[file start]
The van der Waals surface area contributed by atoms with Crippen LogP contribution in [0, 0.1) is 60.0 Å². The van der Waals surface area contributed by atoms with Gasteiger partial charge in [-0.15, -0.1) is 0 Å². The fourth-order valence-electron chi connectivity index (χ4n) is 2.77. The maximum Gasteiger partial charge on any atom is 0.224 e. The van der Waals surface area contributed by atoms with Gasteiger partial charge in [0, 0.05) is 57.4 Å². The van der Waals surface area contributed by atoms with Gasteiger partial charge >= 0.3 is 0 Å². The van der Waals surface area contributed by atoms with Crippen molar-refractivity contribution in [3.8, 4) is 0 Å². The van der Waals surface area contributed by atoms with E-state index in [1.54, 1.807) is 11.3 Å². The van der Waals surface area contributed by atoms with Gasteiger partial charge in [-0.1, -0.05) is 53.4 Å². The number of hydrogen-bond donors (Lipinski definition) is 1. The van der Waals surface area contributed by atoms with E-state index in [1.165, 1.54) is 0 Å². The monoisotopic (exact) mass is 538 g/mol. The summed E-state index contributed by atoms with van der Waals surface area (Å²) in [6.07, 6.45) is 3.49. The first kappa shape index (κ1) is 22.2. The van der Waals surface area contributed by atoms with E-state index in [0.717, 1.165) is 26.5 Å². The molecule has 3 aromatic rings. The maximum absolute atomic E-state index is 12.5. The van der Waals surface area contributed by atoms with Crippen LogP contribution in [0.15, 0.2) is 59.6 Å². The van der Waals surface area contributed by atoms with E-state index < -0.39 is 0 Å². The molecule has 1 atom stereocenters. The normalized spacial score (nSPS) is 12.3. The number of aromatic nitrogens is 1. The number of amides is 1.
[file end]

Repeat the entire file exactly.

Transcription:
The van der Waals surface area contributed by atoms with Crippen LogP contribution in [0, 0.1) is 60.0 Å². The van der Waals surface area contributed by atoms with Gasteiger partial charge in [-0.15, -0.1) is 0 Å². The fourth-order valence-electron chi connectivity index (χ4n) is 2.77. The maximum Gasteiger partial charge on any atom is 0.224 e. The van der Waals surface area contributed by atoms with Gasteiger partial charge in [0, 0.05) is 57.4 Å². The van der Waals surface area contributed by atoms with Gasteiger partial charge >= 0.3 is 0 Å². The van der Waals surface area contributed by atoms with Crippen molar-refractivity contribution in [3.8, 4) is 0 Å². The van der Waals surface area contributed by atoms with E-state index in [1.54, 1.807) is 11.3 Å². The van der Waals surface area contributed by atoms with Gasteiger partial charge in [-0.1, -0.05) is 53.4 Å². The number of hydrogen-bond donors (Lipinski definition) is 1. The van der Waals surface area contributed by atoms with E-state index in [1.165, 1.54) is 0 Å². The monoisotopic (exact) mass is 538 g/mol. The summed E-state index contributed by atoms with van der Waals surface area (Å²) in [6.07, 6.45) is 3.49. The first kappa shape index (κ1) is 22.2. The van der Waals surface area contributed by atoms with E-state index in [0.717, 1.165) is 26.5 Å². The molecule has 3 aromatic rings. The maximum absolute atomic E-state index is 12.5. The van der Waals surface area contributed by atoms with Crippen LogP contribution in [0.15, 0.2) is 59.6 Å². The van der Waals surface area contributed by atoms with E-state index < -0.39 is 0 Å². The molecule has 1 atom stereocenters. The normalized spacial score (nSPS) is 12.3. The number of aromatic nitrogens is 1. The number of amides is 1.